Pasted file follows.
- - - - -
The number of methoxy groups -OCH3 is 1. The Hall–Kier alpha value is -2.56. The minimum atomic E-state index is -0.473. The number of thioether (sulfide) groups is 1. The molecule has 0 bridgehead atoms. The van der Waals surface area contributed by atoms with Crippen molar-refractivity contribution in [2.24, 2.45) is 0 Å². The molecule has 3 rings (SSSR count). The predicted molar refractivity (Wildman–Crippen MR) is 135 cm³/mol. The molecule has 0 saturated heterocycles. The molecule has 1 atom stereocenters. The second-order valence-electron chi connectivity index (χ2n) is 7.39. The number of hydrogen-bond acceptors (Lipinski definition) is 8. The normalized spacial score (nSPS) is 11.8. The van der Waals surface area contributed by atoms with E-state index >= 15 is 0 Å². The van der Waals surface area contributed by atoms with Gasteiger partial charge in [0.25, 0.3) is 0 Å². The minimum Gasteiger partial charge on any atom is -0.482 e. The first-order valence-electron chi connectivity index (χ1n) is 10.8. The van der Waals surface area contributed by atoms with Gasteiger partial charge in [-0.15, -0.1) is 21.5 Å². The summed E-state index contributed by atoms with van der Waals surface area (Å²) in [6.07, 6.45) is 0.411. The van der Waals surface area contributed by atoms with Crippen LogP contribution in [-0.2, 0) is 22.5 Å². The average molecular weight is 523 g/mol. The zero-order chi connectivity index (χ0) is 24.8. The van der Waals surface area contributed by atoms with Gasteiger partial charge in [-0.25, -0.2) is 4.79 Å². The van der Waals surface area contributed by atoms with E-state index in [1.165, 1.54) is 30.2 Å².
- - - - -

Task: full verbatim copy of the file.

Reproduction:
The number of methoxy groups -OCH3 is 1. The Hall–Kier alpha value is -2.56. The minimum atomic E-state index is -0.473. The number of thioether (sulfide) groups is 1. The molecule has 0 bridgehead atoms. The van der Waals surface area contributed by atoms with Crippen molar-refractivity contribution in [2.24, 2.45) is 0 Å². The molecule has 3 rings (SSSR count). The predicted molar refractivity (Wildman–Crippen MR) is 135 cm³/mol. The molecule has 0 saturated heterocycles. The molecule has 1 atom stereocenters. The second-order valence-electron chi connectivity index (χ2n) is 7.39. The number of hydrogen-bond acceptors (Lipinski definition) is 8. The normalized spacial score (nSPS) is 11.8. The van der Waals surface area contributed by atoms with E-state index >= 15 is 0 Å². The van der Waals surface area contributed by atoms with Gasteiger partial charge in [0.25, 0.3) is 0 Å². The minimum Gasteiger partial charge on any atom is -0.482 e. The first-order valence-electron chi connectivity index (χ1n) is 10.8. The van der Waals surface area contributed by atoms with Gasteiger partial charge in [-0.15, -0.1) is 21.5 Å². The summed E-state index contributed by atoms with van der Waals surface area (Å²) in [6.07, 6.45) is 0.411. The van der Waals surface area contributed by atoms with Crippen LogP contribution in [-0.2, 0) is 22.5 Å². The average molecular weight is 523 g/mol. The zero-order chi connectivity index (χ0) is 24.8. The van der Waals surface area contributed by atoms with Gasteiger partial charge in [-0.25, -0.2) is 4.79 Å². The van der Waals surface area contributed by atoms with E-state index in [1.165, 1.54) is 30.2 Å².